Neurologic soft signs in chronic posttraumatic stress disorder

Tamara V. Gurvits, Mark W. Gilbertson, Natasha B. Lasko, Alexandra S. Tarhan, Daphne Simeon, Michael L. Macklin, Scott P. Orr, Roger K. Pitman

Research output: Contribution to journalArticlepeer-review

103 Scopus citations

Abstract

Background: Subtle neurologic impairment has been reported in several mental disorders. The goals of the present study were to evaluate neurologic status in patients of both sexes with chronic posttraumatic stress disorder (PTSD) from different traumatic experiences. Methods: Twenty-one adult women who were sexually abused as children (12 with PTSD, 9 without) and 38 male Vietnam War combat veterans (23 with PTSD, 15 without) underwent examination for 41 neurologic soft signs, which were scored by the examiner as well as a blind rater observing videotapes. Subject history was obtained with special attention to neurodevelopmental problems. Psychometrics included the Wender Utah Rating Scale for symptoms of childhood attention-deficit/hyperactivity disorder and the Michigan Alcoholism Screening Test. Veterans also completed the Combat Exposure Scale and subtests of the Wechsler Adult Intelligence Scale-Revised. Results: Average neurologic soft sign scores (interrater reliability = 0.74) of women with PTSD owing to sexual abuse in childhood (mean [SD], 0.77 [0.32]) and veteran men (0.72 [0.20]) with combat-related PTSD were comparable and significantly (P<.001) higher than those of women sexually abused as children (0.42 [0.10]) and combat veteran men (0.43 [0.17]) without PTSD. This effect could not be explained by a history of alcoholism or head injury. Subjects with PTSD reported more neurodevelopmental problems and more childhood attention- deficit/hyperactivity disorder symptoms and had lower IQs, all of which were significantly correlated with neurologic soft signs. Conclusion: Neurologic compromise is evident from subject history and findings from physical examination in both women and men with chronic PTSD who had experienced different kinds of traumatic events in childhood and adulthood.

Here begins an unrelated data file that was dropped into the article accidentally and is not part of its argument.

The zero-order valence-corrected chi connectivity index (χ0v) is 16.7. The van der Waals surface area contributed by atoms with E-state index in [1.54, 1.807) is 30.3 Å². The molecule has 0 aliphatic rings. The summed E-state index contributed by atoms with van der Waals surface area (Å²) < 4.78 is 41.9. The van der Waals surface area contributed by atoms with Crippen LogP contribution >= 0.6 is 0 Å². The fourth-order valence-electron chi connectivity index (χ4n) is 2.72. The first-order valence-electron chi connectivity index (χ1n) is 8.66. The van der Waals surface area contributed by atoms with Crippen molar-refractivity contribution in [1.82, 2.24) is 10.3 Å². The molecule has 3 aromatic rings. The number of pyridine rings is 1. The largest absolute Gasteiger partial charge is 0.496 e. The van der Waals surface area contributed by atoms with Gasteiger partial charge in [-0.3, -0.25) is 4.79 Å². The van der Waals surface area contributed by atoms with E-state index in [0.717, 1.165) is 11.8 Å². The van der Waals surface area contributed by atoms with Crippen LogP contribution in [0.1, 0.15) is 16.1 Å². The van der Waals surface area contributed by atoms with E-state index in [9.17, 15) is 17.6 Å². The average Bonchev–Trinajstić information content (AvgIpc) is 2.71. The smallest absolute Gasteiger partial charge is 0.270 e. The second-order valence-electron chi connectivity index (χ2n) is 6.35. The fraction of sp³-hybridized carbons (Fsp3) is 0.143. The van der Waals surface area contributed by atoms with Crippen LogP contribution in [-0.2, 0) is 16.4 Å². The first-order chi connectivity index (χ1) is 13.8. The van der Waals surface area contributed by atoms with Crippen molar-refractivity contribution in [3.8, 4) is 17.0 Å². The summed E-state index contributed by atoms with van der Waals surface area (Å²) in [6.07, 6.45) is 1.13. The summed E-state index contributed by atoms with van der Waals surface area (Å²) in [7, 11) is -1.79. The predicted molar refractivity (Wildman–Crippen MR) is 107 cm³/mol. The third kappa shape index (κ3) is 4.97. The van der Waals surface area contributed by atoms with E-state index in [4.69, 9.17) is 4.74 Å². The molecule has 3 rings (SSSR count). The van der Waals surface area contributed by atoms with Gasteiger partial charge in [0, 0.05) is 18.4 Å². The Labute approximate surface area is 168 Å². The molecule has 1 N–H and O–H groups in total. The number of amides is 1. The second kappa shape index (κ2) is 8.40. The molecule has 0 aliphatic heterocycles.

Original languageEnglish
Pages (from-to)181-186
Number of pages6
JournalArchives of General Psychiatry
Volume57
Issue number2
DOIs
StatePublished - Feb 2000

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